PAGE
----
In the midst of various mundane tasks, such as working toward tenure and preparing for a coming baby, I've had little opportunity to post lately, but, naturally, I've continued to write and to paint. If I didn't do these things I would swiftly find myself in the Slough of Despond. In the past I've tended to be a single-focus kind of person, and this lifestyle of getting up early, painting and/or writing, going to work (until nine p.m. a couple days out of the week), then coming home, spending time with the fam if possible, and staying up late to paint and/or write again, does not come natural to me. Somehow, though, I feel that if I were under less pressure and had more free time, I would get less done, not more.
In the midst of all of this I have found some time to read. I recently finished Gene Wolfe's Book of the Long Sun, and, surprisingly, was somewhat disappointed by it. I've read his Book of the New Sun avidly several times, and have written about it once or twice, but somehow Long Sun never really clicked with me.
For one thing, the plot moved forward at a glacial pace, reminding me of those anxiety dreams where you're about some task but nothing seems to get anywhere, and strange, irrelevant events happen for no reason at all, leading you further and further from your goal. It's written in an elliptical style – and this style is one of the things I love about Gene Wolfe – but I didn't feel like the parts really coalesced. The fourth and final volume just kind of falls apart, with long, long scenes where people ramble and ruminate and discuss and seem to forget what they were talking about, separated by scenes of action that are hinted at but not shown. The gaps get longer and longer, as though Mr. Wolfe were under contract to write four volumes but found the story stretching beyond these limits, as can easily happen.
Another thing that made it a difficult read was the constantly shifting viewpoint. Half the third volume is spent shifting to and from a party of people wandering around in dark tunnels without much happening in each scene. The book has a tremendous number of characters (there's a catalog of proper names) and I had a hard time keeping track of who was who, partly because I went a number of months between volumes two and three. The whole thing has a rather Dickensian feel, as opposed to the Melvillesque feel of New Sun. It reminded me a bit of David Copperfield or Bleak House or something like that.
The world of the Whorl is certainly an intriguing one to explore. That's what really sustained me through to the end, I think. It's a generation ship, but it's unclear how much the people inside it, who live in a Balkanized assortment of city-states, really understand or guess. The slow revelation of the Whorl's true nature is what makes the book an interesting read, but it closes without a clear resolution or elucidation, not even elliptical. New Sun closes with all lines converging upon an as-yet unrealized point; Long Sun just seems to end with a big splat. But then again, possibly I just need to read it again. It's quite possible that I'm simply missing the point.
The protagonist, Patera Silk, begins as a priest in the official pagan religion, dutifully obedient to the pantheon of AI gods that preside over the Whorl, but is enlightened and increasingly drawn to the Outsider, whose identity I'll let you guess. The details of life in his "manteion" are drawn from the life of the Catholic parish priest. Aside from the whole blood-sacrifice thing, he could be my own parish priest, who inhabits a tiny set of rooms at the back of the parish office with a temporary parochial vicar, and works with three sisters (our sibyls) who live in a house a block away and run a center that provides tutoring to at-risk students. Anyway, Silk is an interesting, charismatic character, who falls in love with and marries a shallow, unfaithful, somewhat cruel narcissist. Strange.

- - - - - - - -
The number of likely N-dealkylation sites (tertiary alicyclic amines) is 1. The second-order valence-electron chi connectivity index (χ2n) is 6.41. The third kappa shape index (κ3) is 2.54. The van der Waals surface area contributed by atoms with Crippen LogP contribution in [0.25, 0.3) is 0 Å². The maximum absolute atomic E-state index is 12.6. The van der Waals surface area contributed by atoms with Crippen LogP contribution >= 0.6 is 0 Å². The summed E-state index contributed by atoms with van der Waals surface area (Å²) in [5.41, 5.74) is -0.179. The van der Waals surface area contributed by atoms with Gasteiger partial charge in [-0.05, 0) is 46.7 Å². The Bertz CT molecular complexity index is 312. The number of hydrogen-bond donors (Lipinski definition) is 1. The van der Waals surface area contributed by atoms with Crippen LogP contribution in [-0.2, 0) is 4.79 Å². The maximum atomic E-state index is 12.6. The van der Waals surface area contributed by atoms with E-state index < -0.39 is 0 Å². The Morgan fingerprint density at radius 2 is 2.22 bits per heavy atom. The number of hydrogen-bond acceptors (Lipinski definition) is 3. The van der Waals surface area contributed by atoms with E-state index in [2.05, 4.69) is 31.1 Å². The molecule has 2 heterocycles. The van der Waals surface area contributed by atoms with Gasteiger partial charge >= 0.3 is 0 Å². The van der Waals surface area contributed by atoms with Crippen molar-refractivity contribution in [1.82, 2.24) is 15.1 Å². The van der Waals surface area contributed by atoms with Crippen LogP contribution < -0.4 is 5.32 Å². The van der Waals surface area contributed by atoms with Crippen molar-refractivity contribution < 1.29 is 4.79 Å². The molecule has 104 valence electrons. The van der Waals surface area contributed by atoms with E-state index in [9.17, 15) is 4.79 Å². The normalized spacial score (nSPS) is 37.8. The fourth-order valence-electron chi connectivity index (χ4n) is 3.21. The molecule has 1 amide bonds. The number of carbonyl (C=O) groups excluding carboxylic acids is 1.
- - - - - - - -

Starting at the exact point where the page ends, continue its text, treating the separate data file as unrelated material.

Mr. Wolfe's next series, The Book of the Short Sun, apparently continues the narrative to some extent, but sounds like it has a style more closely approaching that of New Sun, so I suspect I'll like it more. I've tried to find it in used bookstores, to no avail.
It has me thinking. I've mentioned that we read The Lion, the Witch, and the Wardrobe over the summer, and both my kids loved it. My daughter remembers all these crazy little details that we haven't talked about since. And she was the White Witch for Halloween. (Obviously she wasn't going to be someone boring like Lucy or Susan.) My son was Curdie, pick-ax and all. They chose their costumes for themselves, so clearly these books in particular have made an impression.
But Prince Caspian and Voyage of the Dawn Treader? Meh. I've made it no secret that I've never cared for Prince Caspian, but Voyage was definitely one of my favorite books when growing up. The reading level is higher than Wardrobe, one might argue, but I personally don't see a great difference in difficulty. And look at Princess, which is a Victorian novel and quite wordy. (Though I cut out the annoying meta passages that address the reader, of which there are few, thankfully.) So, why exactly are Wardrobe and Princess hits, while Caspian and Voyage are not?
I'll have to ponder that one. But this I can say. My kids love a straightforward, linear story that states the facts and events simply and plainly, without cute self-referential fripperies, and they love dialogue in which people mean what they say and say what they mean, and they love curious little details and descriptions that combine the familiar with the strange, like a fire of glowing roses. Oh, and they hate being patronized.
On a wholly unrelated point, my blog is about to reach its twenty thousandth visitor. To all you loyal readers, occasional visitors, random strangers, roving bots, Ukrainian referrer spam, and the rest, my humble thanks is owed.